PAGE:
According to the Daily Monitor, after a month of deliberation, the electricity regulator has loosened the grip on Umeme, allowing it more money to utilise on its operations. This in effect gives Umeme the leeway to increase electricity tariffs in the country.

“They now provided sufficient information that justifies the costs. The regulator works with the information it has. Initially, they had hoarded information. ERA kept asking for information and they turn in this and the other until they eventually stepped up,” Mr Julius Wandera, the ERA principle communications manager.

ERA has approved $52m (Shs192b) up from $41.8m (Shs154b) to be used by Umeme in 2019 on its distribution, operation and maintenance costs. Umeme has also been allowed to utilise $54.7m (Shs202b) for 2020 and $57.4m (Shs212.7b) and $60.5m (Shs224b) in 2021 and 2022, respectively.

For 2023, 2024 and 2025, Umeme will recover $63m (Shs233b), $66m (Shs244b) and $70.4m (Shs260b) spent on distribution, operation and maintenance through the end-user tariff.

Worth noting is that the approved monies are an increment from the previous figures where the regulator had allowed Umeme $40.8m (Shs152b) for distribution, operation and maintenance in 2020, $41.9m (Shs156b) in 2021, $43.7m (Shs163b), 2022, $47.9m (Shs178b) for 2023, $47.9m (Shs178b) in 2024 and $49.7m (Shs185b) in 2025.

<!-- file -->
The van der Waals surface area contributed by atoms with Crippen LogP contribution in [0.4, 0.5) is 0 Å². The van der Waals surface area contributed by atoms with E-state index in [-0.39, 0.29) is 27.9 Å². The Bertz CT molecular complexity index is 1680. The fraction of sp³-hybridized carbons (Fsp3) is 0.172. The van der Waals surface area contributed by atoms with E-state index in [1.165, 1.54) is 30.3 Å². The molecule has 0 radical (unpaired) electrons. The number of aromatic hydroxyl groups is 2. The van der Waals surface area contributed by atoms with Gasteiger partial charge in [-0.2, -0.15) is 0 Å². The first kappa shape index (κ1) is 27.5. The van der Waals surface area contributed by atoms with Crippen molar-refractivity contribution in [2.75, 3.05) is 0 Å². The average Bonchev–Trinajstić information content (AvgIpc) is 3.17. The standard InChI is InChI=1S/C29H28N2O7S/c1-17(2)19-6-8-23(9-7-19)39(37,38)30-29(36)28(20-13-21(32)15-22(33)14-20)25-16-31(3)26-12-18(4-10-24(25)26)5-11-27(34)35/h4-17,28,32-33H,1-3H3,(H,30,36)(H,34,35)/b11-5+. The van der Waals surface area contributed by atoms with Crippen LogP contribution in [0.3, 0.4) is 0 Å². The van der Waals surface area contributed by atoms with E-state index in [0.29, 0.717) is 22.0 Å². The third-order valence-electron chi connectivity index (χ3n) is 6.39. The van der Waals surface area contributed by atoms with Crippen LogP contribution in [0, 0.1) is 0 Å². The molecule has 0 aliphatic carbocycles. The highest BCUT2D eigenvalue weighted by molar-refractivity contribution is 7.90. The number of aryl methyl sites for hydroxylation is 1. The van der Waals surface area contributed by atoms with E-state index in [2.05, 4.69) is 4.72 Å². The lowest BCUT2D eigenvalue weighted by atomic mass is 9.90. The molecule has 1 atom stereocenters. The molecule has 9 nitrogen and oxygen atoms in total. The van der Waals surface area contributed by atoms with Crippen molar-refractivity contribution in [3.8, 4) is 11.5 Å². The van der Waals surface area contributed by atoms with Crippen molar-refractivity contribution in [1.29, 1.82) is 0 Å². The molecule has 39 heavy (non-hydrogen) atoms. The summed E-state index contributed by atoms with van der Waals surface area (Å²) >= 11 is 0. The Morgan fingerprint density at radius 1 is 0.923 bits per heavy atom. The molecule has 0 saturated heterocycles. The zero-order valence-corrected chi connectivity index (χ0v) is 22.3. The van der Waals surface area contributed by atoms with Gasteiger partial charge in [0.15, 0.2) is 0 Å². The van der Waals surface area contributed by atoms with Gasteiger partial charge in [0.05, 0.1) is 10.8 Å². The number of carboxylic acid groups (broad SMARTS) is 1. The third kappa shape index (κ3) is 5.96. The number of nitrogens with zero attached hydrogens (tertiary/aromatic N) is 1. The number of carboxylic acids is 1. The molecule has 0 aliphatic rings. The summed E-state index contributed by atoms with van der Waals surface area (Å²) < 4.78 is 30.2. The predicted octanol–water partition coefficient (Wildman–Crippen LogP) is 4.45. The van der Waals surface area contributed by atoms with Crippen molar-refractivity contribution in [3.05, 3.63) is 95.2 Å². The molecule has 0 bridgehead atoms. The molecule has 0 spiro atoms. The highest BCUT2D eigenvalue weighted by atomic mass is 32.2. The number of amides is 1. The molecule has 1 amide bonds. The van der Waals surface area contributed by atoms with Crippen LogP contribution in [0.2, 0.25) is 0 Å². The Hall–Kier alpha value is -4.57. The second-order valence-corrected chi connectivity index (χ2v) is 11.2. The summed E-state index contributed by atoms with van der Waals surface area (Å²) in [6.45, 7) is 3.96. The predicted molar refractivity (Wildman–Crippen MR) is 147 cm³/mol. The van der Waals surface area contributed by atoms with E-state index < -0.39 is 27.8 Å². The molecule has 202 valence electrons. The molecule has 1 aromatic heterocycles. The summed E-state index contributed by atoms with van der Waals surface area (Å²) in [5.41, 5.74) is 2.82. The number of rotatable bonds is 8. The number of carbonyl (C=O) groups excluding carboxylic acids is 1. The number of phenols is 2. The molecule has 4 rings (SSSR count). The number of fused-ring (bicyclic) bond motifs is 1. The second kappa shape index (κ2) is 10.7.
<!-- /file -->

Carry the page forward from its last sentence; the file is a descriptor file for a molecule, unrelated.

However, Mr Selestino Babungi, the Umeme managing director, applied for a revision on grounds that the company needed additional income since it was to increase the number of customer connections from 80,000 to 300,000 annually as required by government’s free electricity connections policy.
In its defence, Umeme explained that there was also a need for additional staff and equipment such as vehicles to maintain the lines if power reliability was to be achieved.

Despite the increase in distribution, operation and maintenance costs, ERA has also increased the power losses targets. For instance, power loss target has increased from 13.79 per cent that was earlier approved to 15 per cent for 2019. Umeme will also have a target of 14.40 per cent for 2020 from 13.01 per cent before, and 14 per cent and 13.47 per cent for 2021 and 2022, respectively.

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